Democrat Rachel Hunt was sworn in as a member of the North Carolina General Assembly Wednesday, a day after a conservative group questioned 300 absentee mail votes she received in her race last year against Republican Bill Brawley.
The North Carolina Values Coalition said Tuesday the state board of elections had “committed malfeasance” when it told county elections boards last year to consider allowing absentee mail votes in which the dates on the signatures from witnesses differed from the date on the signature of the voter.
The coalition said it found at least 300 “improperly marked” ballots in the N.C. House 103 race, where Hunt defeated Brawley by 68 votes. She won the absentee mail vote by a large margin, 1,334 to 854.
“They have been combing through our absentee ballots," Mecklenburg elections director Michael Dickerson said. "And obviously we have a close race, so this was a good one to pick. And they have gone through and looked at them. And have found some that they question.”
He said the State Board of Elections had sent county boards a memo in April, saying to consider counting mail votes even if the dates on the signatures were different. The state had said it was possible that the mismatch dates could be the result of error. The state also said that requiring the dates on the witness signatures was only done this year as a starting point for an investigation.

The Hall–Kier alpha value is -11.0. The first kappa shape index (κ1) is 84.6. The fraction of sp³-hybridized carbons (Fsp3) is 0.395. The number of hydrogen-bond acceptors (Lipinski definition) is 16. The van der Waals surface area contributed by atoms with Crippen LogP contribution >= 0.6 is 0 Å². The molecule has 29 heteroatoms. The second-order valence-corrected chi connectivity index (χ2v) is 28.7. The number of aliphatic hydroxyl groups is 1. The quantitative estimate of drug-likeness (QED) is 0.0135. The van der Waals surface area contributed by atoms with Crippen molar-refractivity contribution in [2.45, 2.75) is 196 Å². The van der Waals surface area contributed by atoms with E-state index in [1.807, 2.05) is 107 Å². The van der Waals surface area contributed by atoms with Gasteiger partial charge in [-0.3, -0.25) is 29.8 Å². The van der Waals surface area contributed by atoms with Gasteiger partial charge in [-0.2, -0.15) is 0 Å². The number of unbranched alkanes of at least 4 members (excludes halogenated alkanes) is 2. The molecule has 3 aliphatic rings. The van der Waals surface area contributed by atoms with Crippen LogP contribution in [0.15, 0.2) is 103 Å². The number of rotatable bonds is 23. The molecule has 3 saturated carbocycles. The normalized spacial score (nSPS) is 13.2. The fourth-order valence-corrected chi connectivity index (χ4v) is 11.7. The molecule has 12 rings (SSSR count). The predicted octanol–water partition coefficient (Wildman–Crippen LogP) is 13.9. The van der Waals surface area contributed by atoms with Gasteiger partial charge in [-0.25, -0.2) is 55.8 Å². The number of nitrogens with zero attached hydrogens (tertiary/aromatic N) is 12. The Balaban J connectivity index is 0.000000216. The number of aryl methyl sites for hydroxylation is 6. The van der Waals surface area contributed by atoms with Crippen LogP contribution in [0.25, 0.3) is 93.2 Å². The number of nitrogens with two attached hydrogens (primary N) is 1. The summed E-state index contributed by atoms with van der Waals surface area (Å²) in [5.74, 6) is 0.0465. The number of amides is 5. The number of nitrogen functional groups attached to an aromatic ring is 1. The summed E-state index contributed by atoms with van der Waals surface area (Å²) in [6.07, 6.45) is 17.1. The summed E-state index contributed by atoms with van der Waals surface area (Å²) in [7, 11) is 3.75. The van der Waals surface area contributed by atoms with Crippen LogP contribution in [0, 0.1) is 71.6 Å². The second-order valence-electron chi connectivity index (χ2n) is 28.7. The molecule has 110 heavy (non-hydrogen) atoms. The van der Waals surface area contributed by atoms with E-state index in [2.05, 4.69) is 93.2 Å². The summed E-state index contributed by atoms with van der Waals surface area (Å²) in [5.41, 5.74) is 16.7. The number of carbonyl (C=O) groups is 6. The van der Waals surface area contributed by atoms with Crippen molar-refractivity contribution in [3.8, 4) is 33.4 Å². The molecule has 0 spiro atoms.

The Values Coalition called on the Republican-controlled state House to not seat Hunt, pending an investigation – just as the Democratic-controlled U.S. House has said it will do with Republican Mark Harris, whose campaign is being investigated for possible absentee mail vote fraud.
But on Wednesday, Hunt was sworn in, along with all other legislators.
Patrick Gannon, a spokesperson for the state elections board, told media Tuesday that the allegations “missed the mark” in terms of being a credible allegation of misconduct.
On Wednesday, Gannon said state investigators have opened a case and are reviewing the complaint from the Values Coalition.